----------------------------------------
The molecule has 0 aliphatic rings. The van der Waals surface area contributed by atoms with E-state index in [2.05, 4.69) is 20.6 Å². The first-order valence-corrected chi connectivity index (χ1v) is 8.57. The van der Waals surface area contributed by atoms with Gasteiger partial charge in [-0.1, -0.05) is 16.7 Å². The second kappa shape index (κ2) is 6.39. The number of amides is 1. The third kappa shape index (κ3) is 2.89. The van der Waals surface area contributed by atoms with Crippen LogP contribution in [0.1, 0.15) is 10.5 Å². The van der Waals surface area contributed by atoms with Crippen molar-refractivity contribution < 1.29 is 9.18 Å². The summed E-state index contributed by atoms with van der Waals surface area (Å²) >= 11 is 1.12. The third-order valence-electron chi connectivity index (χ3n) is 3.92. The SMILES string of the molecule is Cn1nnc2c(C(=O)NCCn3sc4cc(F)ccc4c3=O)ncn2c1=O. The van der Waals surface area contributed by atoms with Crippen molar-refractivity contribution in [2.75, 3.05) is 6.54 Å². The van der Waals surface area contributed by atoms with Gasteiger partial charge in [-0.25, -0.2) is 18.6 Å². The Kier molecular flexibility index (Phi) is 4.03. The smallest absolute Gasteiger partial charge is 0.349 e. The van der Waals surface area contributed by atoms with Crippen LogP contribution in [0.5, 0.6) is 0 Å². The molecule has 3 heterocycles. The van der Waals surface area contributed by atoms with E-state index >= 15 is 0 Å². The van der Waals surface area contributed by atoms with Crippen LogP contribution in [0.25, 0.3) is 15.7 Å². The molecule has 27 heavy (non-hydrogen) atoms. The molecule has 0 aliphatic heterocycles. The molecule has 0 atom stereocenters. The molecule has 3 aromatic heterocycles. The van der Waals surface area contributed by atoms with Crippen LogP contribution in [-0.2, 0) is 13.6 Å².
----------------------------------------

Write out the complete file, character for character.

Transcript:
The molecule has 0 aliphatic rings. The van der Waals surface area contributed by atoms with E-state index in [2.05, 4.69) is 20.6 Å². The first-order valence-corrected chi connectivity index (χ1v) is 8.57. The van der Waals surface area contributed by atoms with Gasteiger partial charge in [-0.1, -0.05) is 16.7 Å². The second kappa shape index (κ2) is 6.39. The number of amides is 1. The third kappa shape index (κ3) is 2.89. The van der Waals surface area contributed by atoms with Crippen LogP contribution in [0.1, 0.15) is 10.5 Å². The van der Waals surface area contributed by atoms with Crippen molar-refractivity contribution < 1.29 is 9.18 Å². The summed E-state index contributed by atoms with van der Waals surface area (Å²) >= 11 is 1.12. The third-order valence-electron chi connectivity index (χ3n) is 3.92. The SMILES string of the molecule is Cn1nnc2c(C(=O)NCCn3sc4cc(F)ccc4c3=O)ncn2c1=O. The van der Waals surface area contributed by atoms with Crippen molar-refractivity contribution in [2.75, 3.05) is 6.54 Å². The van der Waals surface area contributed by atoms with Gasteiger partial charge in [-0.25, -0.2) is 18.6 Å². The Kier molecular flexibility index (Phi) is 4.03. The smallest absolute Gasteiger partial charge is 0.349 e. The van der Waals surface area contributed by atoms with Crippen LogP contribution in [0.5, 0.6) is 0 Å². The molecule has 3 heterocycles. The van der Waals surface area contributed by atoms with E-state index >= 15 is 0 Å². The van der Waals surface area contributed by atoms with Crippen LogP contribution in [0.25, 0.3) is 15.7 Å². The molecule has 27 heavy (non-hydrogen) atoms. The molecule has 0 aliphatic heterocycles. The molecule has 0 atom stereocenters. The molecule has 3 aromatic heterocycles. The van der Waals surface area contributed by atoms with Crippen LogP contribution in [-0.2, 0) is 13.6 Å².